The second was a cantilever barn, which has an overhang on one side for animals and equipment storage.
Nearby was a grist mill (a mill used to grind grain) that was built around 1870 by John Cable.
Then there was the Gregg-Cable House (circa 1879), the first frame house built in the Cove. At that time, the sawmill was brand new, which was a big deal for the residents of Cades Cove, who had not previously had access to lumber.
By this point, we were most of the way through Cades Cove. On our way out, we made two last stops. The first was the Dan Lawson Place, built in 1856. The house has a rare feature for Cades Cove–a brick chimney, constructed using bricks that were made on-site as the house was being built.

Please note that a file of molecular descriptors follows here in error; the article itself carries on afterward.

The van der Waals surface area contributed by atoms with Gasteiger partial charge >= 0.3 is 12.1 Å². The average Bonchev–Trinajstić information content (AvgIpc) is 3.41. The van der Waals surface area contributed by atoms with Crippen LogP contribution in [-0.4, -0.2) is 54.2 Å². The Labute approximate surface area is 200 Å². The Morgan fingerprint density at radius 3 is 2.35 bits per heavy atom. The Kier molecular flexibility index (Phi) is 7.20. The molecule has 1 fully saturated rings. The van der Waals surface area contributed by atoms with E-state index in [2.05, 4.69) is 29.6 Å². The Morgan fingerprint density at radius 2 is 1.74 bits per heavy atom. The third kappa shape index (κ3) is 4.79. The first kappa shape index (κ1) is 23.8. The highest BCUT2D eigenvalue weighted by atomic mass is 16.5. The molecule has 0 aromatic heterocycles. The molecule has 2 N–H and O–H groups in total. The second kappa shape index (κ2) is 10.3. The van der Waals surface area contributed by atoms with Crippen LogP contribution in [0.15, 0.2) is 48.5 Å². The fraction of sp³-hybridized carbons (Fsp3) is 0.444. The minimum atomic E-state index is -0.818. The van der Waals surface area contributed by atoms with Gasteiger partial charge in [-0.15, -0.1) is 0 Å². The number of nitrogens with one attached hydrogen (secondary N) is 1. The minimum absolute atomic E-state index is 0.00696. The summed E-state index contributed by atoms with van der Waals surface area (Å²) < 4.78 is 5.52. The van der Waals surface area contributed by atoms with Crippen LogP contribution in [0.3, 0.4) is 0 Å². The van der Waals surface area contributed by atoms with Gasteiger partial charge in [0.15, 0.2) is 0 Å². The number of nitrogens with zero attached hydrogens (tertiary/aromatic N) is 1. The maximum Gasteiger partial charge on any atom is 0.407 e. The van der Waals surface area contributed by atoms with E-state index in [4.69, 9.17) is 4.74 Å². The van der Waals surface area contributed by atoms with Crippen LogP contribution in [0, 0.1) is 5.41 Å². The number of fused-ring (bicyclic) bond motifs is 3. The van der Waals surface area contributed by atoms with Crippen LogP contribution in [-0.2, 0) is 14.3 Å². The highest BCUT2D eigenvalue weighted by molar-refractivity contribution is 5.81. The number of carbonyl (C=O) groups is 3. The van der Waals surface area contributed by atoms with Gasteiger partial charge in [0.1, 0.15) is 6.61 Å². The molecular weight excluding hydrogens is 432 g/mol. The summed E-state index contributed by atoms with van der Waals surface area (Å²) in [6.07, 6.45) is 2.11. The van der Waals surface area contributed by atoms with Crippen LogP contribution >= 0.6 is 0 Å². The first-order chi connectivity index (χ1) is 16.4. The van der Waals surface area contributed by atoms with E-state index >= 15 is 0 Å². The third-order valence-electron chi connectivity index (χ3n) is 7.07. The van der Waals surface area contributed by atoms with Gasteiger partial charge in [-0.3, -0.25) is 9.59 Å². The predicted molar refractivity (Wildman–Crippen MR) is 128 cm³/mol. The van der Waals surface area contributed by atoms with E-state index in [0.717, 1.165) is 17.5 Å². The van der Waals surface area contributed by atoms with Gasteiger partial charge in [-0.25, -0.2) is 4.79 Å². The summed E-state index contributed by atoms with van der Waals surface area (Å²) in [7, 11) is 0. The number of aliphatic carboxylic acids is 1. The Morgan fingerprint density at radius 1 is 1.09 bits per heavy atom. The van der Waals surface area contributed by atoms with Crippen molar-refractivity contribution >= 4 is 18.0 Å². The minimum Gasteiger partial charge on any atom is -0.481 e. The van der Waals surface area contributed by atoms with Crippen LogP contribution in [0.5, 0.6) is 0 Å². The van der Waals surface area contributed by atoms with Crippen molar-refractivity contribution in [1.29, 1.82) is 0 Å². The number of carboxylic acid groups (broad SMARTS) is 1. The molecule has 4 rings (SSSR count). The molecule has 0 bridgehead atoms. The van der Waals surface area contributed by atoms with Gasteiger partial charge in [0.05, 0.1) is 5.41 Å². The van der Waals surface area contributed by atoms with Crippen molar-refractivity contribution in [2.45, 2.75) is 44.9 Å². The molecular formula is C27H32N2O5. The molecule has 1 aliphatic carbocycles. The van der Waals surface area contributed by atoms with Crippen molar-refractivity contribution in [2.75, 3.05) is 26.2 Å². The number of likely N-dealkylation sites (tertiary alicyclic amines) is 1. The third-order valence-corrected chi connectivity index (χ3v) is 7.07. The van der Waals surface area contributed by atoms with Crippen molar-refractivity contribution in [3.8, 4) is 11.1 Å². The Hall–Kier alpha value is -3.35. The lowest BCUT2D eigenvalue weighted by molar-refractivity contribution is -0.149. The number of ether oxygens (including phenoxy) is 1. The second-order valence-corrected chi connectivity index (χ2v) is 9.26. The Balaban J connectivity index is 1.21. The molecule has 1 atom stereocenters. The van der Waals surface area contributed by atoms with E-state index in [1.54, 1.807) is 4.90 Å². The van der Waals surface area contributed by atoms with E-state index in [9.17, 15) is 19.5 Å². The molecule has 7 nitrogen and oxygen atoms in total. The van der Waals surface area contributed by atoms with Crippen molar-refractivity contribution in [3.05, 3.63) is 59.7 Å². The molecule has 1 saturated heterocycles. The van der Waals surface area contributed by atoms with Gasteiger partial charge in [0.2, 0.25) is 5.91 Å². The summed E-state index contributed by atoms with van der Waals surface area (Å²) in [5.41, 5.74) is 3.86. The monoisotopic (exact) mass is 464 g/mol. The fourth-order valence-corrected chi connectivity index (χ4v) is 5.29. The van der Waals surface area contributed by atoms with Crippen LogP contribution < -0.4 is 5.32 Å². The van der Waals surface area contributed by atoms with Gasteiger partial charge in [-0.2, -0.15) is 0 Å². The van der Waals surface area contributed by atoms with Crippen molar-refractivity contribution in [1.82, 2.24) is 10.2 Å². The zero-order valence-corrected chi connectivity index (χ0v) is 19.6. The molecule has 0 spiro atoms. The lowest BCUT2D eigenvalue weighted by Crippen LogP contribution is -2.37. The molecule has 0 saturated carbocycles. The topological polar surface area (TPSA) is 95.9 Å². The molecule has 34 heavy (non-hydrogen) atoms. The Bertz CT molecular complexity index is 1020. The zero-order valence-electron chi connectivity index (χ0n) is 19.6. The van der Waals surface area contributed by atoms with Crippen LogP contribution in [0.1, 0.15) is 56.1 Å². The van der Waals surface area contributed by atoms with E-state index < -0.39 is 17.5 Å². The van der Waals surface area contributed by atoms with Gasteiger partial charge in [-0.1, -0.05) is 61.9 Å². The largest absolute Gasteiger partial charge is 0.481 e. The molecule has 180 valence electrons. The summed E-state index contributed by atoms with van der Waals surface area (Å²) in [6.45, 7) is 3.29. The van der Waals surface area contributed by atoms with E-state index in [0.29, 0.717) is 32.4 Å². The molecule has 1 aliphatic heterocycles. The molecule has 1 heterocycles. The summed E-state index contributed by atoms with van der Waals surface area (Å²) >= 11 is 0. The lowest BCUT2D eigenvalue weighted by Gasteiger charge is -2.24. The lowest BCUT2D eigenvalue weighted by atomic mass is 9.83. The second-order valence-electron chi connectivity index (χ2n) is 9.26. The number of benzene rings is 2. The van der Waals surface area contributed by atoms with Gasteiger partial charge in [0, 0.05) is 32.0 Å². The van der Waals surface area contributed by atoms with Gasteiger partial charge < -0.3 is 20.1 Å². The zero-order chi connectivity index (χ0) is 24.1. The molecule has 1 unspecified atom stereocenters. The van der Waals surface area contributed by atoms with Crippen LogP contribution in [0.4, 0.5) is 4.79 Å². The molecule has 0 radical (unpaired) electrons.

At that time, it was not uncommon for families to have multiple outbuildings, such as a smokehouse, a woodshed, a granary (for storing grain), a corn crib (for storing corn), and, of course, a barn.
Our last stop was the Tipton Place, built in the early 1870s. The owner was a colonel in the Mexican-American War, and the original inhabitants were his daughters, who were teachers in Cades Cove.